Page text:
Random Presents: Acclaimed alternative country and Americana musician fresh off the release of his new album, Live Dinner Reunion.
Seating: Reserved $51.75 and $35 (plus $3 preservation fee)
The road goes on forever...
It's not always easy to sum up a career - let alone a life's ambition - so succinctly, but those five words from Robert Earl Keen's calling-card anthem just about do it. You can complete the lyric with the next five words - the ones routinely shouted back at Keen by thousands of fans a night ("and the party never ends!") - just to punctuate the point with a flourish, but it's the part about the journey that gets right to the heart of what makes Keen tick. Some people take up a life of playing music with the goal of someday reaching a destination of fame and fortune; but from the get-go, Keen just wanted to write and sing his own songs, and to keep writing and singing them for as long as possible.
"I always thought that I wanted to play music, and I always knew that you had to get some recognition in order to continue to play music," Keen says. "But I never thought of it in terms of getting to be a big star. I thought of it in terms of having a really, really good career and writing some good songs, and getting onstage and having a really good time."
Now three-decades on from the release of his debut album - with eighteen other records to his name, thousands of shows under his belt and still no end in sight to the road ahead - Keen remains as committed to and inspired by his muse as ever. And as for accruing recognition, well, he's done alright on that front, too; from his humble beginnings on the Texas folk scene, he's blazed a peer, critic, and fan-lauded trail that's earned him living-legend (not to mention pioneer) status in the Americana music world. And though the Houston native has never worn his Texas heart on his sleeve, he's long been regarded as one of the Lone Star State's finest (not to mention top-drawing) true singer-songwriters. He was still a relative unknown in 1989 when his third studio album, West Textures, was released - especially on the triple bill he shared at the time touring with legends Townes Van Zandt and Guy Clark - but once fellow Texas icon Joe Ely recorded both "The Road Goes on Forever" and "Whenever Kindness Fails" on his 1993 album, Love and Danger, the secret was out on Keen's credentials as a songwriter's songwriter. By the end of the decade, Keen was a veritable household name in Texas, headlining a millennial New Year's Eve celebration in Austin that drew an estimated 200,000 people. A dozen years later, he was inducted into the Texas Heritage Songwriters Hall of Fame along with the late, great Van Zandt and his longtime friend from Texas A & M, Lyle Lovett.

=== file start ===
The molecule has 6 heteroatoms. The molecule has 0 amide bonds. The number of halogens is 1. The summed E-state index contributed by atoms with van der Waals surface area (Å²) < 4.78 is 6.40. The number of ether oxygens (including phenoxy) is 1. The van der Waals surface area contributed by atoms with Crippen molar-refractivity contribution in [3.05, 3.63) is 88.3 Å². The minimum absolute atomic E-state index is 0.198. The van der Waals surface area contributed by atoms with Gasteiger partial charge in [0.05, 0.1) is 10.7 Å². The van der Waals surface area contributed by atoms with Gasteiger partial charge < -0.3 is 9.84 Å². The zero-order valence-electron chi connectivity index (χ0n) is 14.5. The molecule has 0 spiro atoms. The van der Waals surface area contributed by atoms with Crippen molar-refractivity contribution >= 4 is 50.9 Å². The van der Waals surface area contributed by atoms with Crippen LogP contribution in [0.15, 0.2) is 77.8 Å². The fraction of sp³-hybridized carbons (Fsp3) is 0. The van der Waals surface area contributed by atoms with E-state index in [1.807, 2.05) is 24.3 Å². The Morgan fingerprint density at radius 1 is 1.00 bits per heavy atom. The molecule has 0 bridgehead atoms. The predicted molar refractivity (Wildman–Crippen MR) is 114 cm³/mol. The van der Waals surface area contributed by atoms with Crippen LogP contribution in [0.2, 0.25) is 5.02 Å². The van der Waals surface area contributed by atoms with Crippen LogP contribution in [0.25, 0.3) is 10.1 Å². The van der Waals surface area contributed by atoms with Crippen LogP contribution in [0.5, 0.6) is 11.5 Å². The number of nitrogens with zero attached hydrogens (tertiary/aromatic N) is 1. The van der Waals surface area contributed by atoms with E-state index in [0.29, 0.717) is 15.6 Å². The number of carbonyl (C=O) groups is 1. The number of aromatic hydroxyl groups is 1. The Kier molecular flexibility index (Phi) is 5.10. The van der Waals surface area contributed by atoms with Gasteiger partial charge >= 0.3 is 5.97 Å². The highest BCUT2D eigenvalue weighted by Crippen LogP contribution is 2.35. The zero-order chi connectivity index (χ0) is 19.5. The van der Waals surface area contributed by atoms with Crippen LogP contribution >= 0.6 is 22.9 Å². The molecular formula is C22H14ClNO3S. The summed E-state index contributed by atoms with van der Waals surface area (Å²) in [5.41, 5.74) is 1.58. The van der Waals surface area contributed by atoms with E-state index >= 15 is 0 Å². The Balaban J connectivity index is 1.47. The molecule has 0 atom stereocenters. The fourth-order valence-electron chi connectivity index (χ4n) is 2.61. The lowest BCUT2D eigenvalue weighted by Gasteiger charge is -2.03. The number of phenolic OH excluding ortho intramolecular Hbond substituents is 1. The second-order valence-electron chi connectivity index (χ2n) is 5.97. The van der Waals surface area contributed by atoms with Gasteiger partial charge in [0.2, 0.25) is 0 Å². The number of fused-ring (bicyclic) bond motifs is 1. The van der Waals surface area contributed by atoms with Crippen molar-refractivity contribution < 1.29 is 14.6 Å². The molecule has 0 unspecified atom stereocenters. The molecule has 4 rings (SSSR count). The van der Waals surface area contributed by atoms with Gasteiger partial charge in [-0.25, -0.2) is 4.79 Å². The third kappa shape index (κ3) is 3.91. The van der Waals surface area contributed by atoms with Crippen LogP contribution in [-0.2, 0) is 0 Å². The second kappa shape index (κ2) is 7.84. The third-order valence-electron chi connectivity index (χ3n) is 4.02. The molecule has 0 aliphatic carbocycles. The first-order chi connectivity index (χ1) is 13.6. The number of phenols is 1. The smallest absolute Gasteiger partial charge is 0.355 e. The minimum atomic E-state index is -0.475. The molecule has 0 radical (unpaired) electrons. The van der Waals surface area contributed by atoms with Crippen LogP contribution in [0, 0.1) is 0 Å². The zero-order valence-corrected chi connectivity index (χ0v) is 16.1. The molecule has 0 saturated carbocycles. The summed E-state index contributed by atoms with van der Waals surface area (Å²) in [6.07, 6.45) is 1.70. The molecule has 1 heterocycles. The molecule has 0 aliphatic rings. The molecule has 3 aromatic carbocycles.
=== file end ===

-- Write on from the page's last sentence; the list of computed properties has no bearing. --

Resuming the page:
REK has had the honor of working with music legends Dave Matthews, Bonnie Raitt, Sheryl Crow, Eric Church, Gary Clark, Jr. among others. He was inducted into the Texas Heritage Songwriters Hall of Fame in 2012. In March 2015, Robert Earl Keen was recognized as the first recipient of BMI's official Troubadour Award. Keen is an active member of NARAS and was invited to be a participant in the prestigious "Grammys On The Hill" where he sang the National Anthem at the opening ceremony and was a member of the delegation that lobbied US Congress to support musicians' rights, specifically the "Fair Pay for Fair Play Act".
But the road goes on and on, with no time for resting on laurels. Not that Keen's complaining. "I had a relatively open schedule for 2016 back at the beginning of the year, but it has just filled in like you wouldn't believe," he marvels during a rare day off in Kerrville, Texas (where he lives with his wife and two daughters). "I've broke my record this year - I've packed for five trips at one time, because I wasn't going to be starting any of them in the same place. It's been crazy!